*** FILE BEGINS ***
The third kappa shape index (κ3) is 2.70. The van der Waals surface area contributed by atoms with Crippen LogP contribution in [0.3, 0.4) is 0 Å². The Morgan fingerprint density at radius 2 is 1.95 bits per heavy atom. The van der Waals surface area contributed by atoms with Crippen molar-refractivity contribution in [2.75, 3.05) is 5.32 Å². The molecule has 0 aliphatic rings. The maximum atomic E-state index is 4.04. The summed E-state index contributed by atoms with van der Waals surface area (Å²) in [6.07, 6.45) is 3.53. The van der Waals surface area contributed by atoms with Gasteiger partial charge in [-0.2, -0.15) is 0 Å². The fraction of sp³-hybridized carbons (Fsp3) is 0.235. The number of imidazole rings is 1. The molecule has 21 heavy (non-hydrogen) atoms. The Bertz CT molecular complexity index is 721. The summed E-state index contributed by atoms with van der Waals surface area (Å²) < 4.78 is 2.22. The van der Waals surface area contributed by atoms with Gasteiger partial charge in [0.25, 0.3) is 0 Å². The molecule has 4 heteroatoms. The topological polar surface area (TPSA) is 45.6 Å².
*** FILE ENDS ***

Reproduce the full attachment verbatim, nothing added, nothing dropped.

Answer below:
The third kappa shape index (κ3) is 2.70. The van der Waals surface area contributed by atoms with Crippen LogP contribution in [0.3, 0.4) is 0 Å². The Morgan fingerprint density at radius 2 is 1.95 bits per heavy atom. The van der Waals surface area contributed by atoms with Crippen molar-refractivity contribution in [2.75, 3.05) is 5.32 Å². The molecule has 0 aliphatic rings. The maximum atomic E-state index is 4.04. The summed E-state index contributed by atoms with van der Waals surface area (Å²) in [6.07, 6.45) is 3.53. The van der Waals surface area contributed by atoms with Gasteiger partial charge in [-0.2, -0.15) is 0 Å². The fraction of sp³-hybridized carbons (Fsp3) is 0.235. The number of imidazole rings is 1. The molecule has 21 heavy (non-hydrogen) atoms. The Bertz CT molecular complexity index is 721. The summed E-state index contributed by atoms with van der Waals surface area (Å²) < 4.78 is 2.22. The van der Waals surface area contributed by atoms with Gasteiger partial charge in [0.25, 0.3) is 0 Å². The molecule has 4 heteroatoms. The topological polar surface area (TPSA) is 45.6 Å².